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Having trouble sitting vocals in the mix
Old 8th January 2020
  #1
Here for the gear
 

Having trouble sitting vocals in the mix

Currently I am recording in a square space with hardwood floors and a sound shield that is in the front of my cardioid microphone (2i2 scarlet). My vocals sound decent on their own, my question is if the issue is solvable. How do I go about allowing my vocal to be in the instrumental rather than sitting on top of it awkwardly staring into the sunset.
Old 9th January 2020
  #2
Quote:
Originally Posted by arlingtonmusic View Post
Currently I am recording in a square space with hardwood floors and a sound shield that is in the front of my cardioid microphone (2i2 scarlet). My vocals sound decent on their own, my question is if the issue is solvable. How do I go about allowing my vocal to be in the instrumental rather than sitting on top of it awkwardly staring into the sunset.
Its pretty easy once you figure out how to mix the song to allow the frequencies of the vocal to sit in the center without any other predominant frequencies getting in the way.

You do this by implementing 'complimentary EQ techniques to all the tracks in the song
And you also do it by creating a 3D stereo filed and place instruments not only left right and center, back front center, back hard left, middle hard right, front 50% left and so on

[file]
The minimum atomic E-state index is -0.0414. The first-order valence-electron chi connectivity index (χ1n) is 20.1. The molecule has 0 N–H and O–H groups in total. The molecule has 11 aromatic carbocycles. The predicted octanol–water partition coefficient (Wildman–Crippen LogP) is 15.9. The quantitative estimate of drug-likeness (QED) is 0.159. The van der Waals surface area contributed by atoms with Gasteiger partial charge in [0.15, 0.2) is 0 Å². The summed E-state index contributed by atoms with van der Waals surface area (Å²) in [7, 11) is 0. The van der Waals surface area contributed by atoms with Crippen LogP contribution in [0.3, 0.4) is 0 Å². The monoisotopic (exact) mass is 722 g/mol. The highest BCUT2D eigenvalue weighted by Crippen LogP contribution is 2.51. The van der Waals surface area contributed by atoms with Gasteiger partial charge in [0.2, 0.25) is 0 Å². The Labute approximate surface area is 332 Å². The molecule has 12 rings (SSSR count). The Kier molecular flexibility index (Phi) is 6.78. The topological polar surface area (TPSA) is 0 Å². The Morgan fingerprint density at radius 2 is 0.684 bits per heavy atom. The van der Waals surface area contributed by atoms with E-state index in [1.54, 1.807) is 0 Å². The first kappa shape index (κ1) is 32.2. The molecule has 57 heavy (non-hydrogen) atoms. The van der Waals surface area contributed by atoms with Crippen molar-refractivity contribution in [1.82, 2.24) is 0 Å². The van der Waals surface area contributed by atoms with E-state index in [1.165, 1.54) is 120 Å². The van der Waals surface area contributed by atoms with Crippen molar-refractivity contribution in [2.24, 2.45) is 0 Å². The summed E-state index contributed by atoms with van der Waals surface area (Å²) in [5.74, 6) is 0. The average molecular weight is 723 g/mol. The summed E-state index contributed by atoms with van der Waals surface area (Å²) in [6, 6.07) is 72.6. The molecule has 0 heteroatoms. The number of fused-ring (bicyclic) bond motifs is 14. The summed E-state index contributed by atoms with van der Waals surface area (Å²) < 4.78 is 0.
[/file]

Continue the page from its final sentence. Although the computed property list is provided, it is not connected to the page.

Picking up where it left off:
Old 10th January 2020
  #3
Here for the gear
 

Hey Arlington! I would download a free frequency analyzer and put that on your vocal track. Then you will be able to see where to cut other frequencies on the other instruments to let your vocal track through a little bit better. Try cutting some 3000-4000-hz frequencies out of the other instruments.

Hope that helps.
Old 14th January 2020
  #4
Gear Maniac
Mix the entire song as one. Don’t just mix the beat, then mix the vocals as separate processes. One example is to: Do your drums and bass. Then add in the vocals. Then add in rest of instruments around, under, behind what you have already.
Old 14th January 2020
  #5
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Skamm Goodiez's Avatar
Quote:
Originally Posted by GrammynOut View Post
Mix the entire song as one. Don’t just mix the beat, then mix the vocals as separate processes. One example is to: Do your drums and bass. Then add in the vocals. Then add in rest of instruments around, under, behind what you have already.
This but I would start with the vocals.
Old 15th January 2020
  #6
Lives for gear
If you have a multitracked beat, you have to treat the whole thing as one cohesive thing; not a separate beat and a separate vocal.